Adaptation can happen quickly: either by need or to take advantage of opportunity.
In 1971, biologists moved 5 adult pairs of ruin lizards from their home island in the south Adriatic Sea to a neighboring island. 35 years later the lizards were quite different: head size and shape, bite strength, and greatly adapted digestive tracts, along with dramatic changes in population density and social structure.
Lizards on barren Pod Kopiste island, the old homestead, were well-suited to snagging mobile prey; feasting mainly on insects. Life next door, on Pod Mrcaru, offered lusher vegetation.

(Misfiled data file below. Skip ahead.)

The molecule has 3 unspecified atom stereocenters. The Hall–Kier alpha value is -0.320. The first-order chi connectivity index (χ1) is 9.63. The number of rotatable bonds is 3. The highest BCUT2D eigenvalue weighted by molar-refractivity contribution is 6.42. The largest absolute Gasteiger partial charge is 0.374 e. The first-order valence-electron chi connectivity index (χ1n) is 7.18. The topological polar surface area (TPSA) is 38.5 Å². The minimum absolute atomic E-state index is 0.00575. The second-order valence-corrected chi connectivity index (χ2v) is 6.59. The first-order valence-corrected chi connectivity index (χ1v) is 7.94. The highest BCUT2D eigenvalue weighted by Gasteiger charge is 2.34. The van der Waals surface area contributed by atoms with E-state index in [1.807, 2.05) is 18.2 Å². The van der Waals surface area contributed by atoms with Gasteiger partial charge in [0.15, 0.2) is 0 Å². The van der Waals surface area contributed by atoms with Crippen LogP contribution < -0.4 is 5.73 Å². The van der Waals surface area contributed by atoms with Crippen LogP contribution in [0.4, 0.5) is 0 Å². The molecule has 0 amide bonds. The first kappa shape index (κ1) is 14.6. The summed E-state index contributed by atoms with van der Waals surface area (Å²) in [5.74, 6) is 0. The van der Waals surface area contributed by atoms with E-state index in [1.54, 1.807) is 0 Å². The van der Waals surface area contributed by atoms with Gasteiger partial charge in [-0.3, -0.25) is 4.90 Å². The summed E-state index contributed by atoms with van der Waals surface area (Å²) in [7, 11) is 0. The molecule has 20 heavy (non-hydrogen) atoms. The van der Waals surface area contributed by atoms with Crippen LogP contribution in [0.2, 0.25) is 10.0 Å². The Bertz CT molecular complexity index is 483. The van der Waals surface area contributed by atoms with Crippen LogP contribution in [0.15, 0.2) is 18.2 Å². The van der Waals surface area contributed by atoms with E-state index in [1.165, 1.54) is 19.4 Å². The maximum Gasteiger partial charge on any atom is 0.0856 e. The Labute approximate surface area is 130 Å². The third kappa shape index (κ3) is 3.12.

The lizards on Pod Mrcaru adapted larger heads and a stronger bite to tear fibrous plants. Depending on the season, 2/3rds of the new diet was vegetarian. Digestive tracts adapted to slow food passage, thus giving more time for microbial digestion of plants, including creation of fermentation chambers: an extremely novel adaptation for lizards.
This change in diet provided a larger and more predictable food supply. Whence came increased population density. Because foraging became the norm rather than predation, the adapted lizards gave up defending territories.